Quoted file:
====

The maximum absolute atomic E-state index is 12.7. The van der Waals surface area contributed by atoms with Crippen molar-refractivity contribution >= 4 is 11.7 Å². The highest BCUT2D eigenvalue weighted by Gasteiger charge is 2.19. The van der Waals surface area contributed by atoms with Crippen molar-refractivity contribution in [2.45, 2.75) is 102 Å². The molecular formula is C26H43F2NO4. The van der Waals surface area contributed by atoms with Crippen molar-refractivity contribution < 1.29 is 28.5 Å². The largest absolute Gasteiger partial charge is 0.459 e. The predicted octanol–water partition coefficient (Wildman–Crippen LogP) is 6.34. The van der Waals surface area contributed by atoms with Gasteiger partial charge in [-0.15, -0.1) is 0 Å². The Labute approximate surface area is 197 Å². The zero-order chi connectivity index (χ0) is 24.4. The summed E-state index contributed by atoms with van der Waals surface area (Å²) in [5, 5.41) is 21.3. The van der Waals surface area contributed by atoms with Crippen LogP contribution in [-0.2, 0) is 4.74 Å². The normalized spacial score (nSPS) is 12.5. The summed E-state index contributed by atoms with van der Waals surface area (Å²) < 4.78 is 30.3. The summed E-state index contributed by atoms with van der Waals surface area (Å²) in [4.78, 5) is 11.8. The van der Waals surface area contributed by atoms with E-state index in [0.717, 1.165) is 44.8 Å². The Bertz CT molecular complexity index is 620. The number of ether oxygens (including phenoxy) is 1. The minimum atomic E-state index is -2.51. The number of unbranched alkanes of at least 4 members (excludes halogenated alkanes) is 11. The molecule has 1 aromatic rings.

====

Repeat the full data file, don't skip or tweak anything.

The maximum absolute atomic E-state index is 12.7. The van der Waals surface area contributed by atoms with Crippen molar-refractivity contribution >= 4 is 11.7 Å². The highest BCUT2D eigenvalue weighted by Gasteiger charge is 2.19. The van der Waals surface area contributed by atoms with Crippen molar-refractivity contribution in [2.45, 2.75) is 102 Å². The molecular formula is C26H43F2NO4. The van der Waals surface area contributed by atoms with Crippen molar-refractivity contribution < 1.29 is 28.5 Å². The largest absolute Gasteiger partial charge is 0.459 e. The predicted octanol–water partition coefficient (Wildman–Crippen LogP) is 6.34. The van der Waals surface area contributed by atoms with Gasteiger partial charge in [-0.15, -0.1) is 0 Å². The Labute approximate surface area is 197 Å². The zero-order chi connectivity index (χ0) is 24.4. The summed E-state index contributed by atoms with van der Waals surface area (Å²) in [5, 5.41) is 21.3. The van der Waals surface area contributed by atoms with Crippen LogP contribution in [-0.2, 0) is 4.74 Å². The normalized spacial score (nSPS) is 12.5. The summed E-state index contributed by atoms with van der Waals surface area (Å²) < 4.78 is 30.3. The summed E-state index contributed by atoms with van der Waals surface area (Å²) in [4.78, 5) is 11.8. The van der Waals surface area contributed by atoms with E-state index in [0.717, 1.165) is 44.8 Å². The Bertz CT molecular complexity index is 620. The number of ether oxygens (including phenoxy) is 1. The minimum atomic E-state index is -2.51. The number of unbranched alkanes of at least 4 members (excludes halogenated alkanes) is 11. The molecule has 1 aromatic rings.